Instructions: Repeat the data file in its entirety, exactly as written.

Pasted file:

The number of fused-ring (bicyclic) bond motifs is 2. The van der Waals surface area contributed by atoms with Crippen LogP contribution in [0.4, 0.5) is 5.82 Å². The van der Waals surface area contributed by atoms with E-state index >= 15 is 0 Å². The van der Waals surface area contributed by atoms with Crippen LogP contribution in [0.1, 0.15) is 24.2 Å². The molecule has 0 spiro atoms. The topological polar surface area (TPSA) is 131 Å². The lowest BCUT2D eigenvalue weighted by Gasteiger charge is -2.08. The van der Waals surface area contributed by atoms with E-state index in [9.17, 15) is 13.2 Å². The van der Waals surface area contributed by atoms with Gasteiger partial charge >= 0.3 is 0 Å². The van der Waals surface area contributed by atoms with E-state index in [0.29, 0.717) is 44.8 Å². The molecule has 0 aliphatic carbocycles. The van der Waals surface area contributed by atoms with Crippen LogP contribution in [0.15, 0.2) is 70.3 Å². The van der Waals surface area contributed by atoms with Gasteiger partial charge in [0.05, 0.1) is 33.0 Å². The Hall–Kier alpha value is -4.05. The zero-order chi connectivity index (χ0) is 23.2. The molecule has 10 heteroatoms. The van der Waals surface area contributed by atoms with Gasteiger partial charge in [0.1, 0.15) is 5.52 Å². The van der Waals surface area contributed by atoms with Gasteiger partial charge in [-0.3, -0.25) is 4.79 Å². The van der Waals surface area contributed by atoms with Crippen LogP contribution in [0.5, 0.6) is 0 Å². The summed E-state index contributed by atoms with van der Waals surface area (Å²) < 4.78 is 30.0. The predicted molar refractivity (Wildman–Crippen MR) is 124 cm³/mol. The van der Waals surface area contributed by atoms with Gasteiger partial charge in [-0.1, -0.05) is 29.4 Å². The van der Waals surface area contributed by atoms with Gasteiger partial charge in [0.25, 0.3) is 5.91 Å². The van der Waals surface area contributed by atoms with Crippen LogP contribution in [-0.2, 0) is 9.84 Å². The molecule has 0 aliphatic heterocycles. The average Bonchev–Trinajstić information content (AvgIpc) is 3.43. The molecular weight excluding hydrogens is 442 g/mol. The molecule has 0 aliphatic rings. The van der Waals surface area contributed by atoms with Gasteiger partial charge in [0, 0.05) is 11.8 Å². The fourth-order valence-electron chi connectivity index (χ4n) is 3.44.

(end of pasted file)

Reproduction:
The number of fused-ring (bicyclic) bond motifs is 2. The van der Waals surface area contributed by atoms with Crippen LogP contribution in [0.4, 0.5) is 5.82 Å². The van der Waals surface area contributed by atoms with E-state index >= 15 is 0 Å². The van der Waals surface area contributed by atoms with Crippen LogP contribution in [0.1, 0.15) is 24.2 Å². The molecule has 0 spiro atoms. The topological polar surface area (TPSA) is 131 Å². The lowest BCUT2D eigenvalue weighted by Gasteiger charge is -2.08. The van der Waals surface area contributed by atoms with E-state index in [9.17, 15) is 13.2 Å². The van der Waals surface area contributed by atoms with Gasteiger partial charge >= 0.3 is 0 Å². The van der Waals surface area contributed by atoms with E-state index in [0.29, 0.717) is 44.8 Å². The molecule has 0 aliphatic carbocycles. The van der Waals surface area contributed by atoms with Crippen LogP contribution in [0.15, 0.2) is 70.3 Å². The van der Waals surface area contributed by atoms with Gasteiger partial charge in [0.05, 0.1) is 33.0 Å². The Hall–Kier alpha value is -4.05. The zero-order chi connectivity index (χ0) is 23.2. The molecule has 10 heteroatoms. The van der Waals surface area contributed by atoms with Gasteiger partial charge in [0.1, 0.15) is 5.52 Å². The van der Waals surface area contributed by atoms with Gasteiger partial charge in [-0.3, -0.25) is 4.79 Å². The van der Waals surface area contributed by atoms with Crippen LogP contribution in [0.5, 0.6) is 0 Å². The summed E-state index contributed by atoms with van der Waals surface area (Å²) < 4.78 is 30.0. The predicted molar refractivity (Wildman–Crippen MR) is 124 cm³/mol. The van der Waals surface area contributed by atoms with Gasteiger partial charge in [-0.1, -0.05) is 29.4 Å². The van der Waals surface area contributed by atoms with Gasteiger partial charge in [0.25, 0.3) is 5.91 Å². The van der Waals surface area contributed by atoms with Crippen LogP contribution in [-0.2, 0) is 9.84 Å². The molecule has 0 aliphatic heterocycles. The average Bonchev–Trinajstić information content (AvgIpc) is 3.43. The molecular weight excluding hydrogens is 442 g/mol. The molecule has 0 aliphatic rings. The van der Waals surface area contributed by atoms with Gasteiger partial charge in [0, 0.05) is 11.8 Å². The fourth-order valence-electron chi connectivity index (χ4n) is 3.44.